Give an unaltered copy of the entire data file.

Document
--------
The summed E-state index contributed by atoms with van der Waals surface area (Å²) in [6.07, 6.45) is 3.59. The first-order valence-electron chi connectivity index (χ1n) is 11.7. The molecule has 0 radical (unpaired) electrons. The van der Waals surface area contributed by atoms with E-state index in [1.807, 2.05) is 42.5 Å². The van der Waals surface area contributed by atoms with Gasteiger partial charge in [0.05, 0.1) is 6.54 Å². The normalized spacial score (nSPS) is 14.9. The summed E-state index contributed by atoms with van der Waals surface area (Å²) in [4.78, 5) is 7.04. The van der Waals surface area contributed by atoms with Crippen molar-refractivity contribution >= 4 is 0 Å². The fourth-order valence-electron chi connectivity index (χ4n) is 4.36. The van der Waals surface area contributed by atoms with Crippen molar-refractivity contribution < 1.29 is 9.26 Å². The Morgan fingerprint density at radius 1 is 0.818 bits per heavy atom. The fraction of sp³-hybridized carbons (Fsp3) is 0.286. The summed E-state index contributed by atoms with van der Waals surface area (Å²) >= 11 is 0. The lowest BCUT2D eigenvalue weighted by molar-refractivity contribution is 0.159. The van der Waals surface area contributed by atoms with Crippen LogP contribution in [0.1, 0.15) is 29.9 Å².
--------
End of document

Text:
The summed E-state index contributed by atoms with van der Waals surface area (Å²) in [6.07, 6.45) is 3.59. The first-order valence-electron chi connectivity index (χ1n) is 11.7. The molecule has 0 radical (unpaired) electrons. The van der Waals surface area contributed by atoms with E-state index in [1.807, 2.05) is 42.5 Å². The van der Waals surface area contributed by atoms with Gasteiger partial charge in [0.05, 0.1) is 6.54 Å². The normalized spacial score (nSPS) is 14.9. The summed E-state index contributed by atoms with van der Waals surface area (Å²) in [4.78, 5) is 7.04. The van der Waals surface area contributed by atoms with Crippen molar-refractivity contribution >= 4 is 0 Å². The fourth-order valence-electron chi connectivity index (χ4n) is 4.36. The van der Waals surface area contributed by atoms with Crippen molar-refractivity contribution < 1.29 is 9.26 Å². The Morgan fingerprint density at radius 1 is 0.818 bits per heavy atom. The fraction of sp³-hybridized carbons (Fsp3) is 0.286. The summed E-state index contributed by atoms with van der Waals surface area (Å²) >= 11 is 0. The lowest BCUT2D eigenvalue weighted by molar-refractivity contribution is 0.159. The van der Waals surface area contributed by atoms with Crippen LogP contribution in [0.1, 0.15) is 29.9 Å².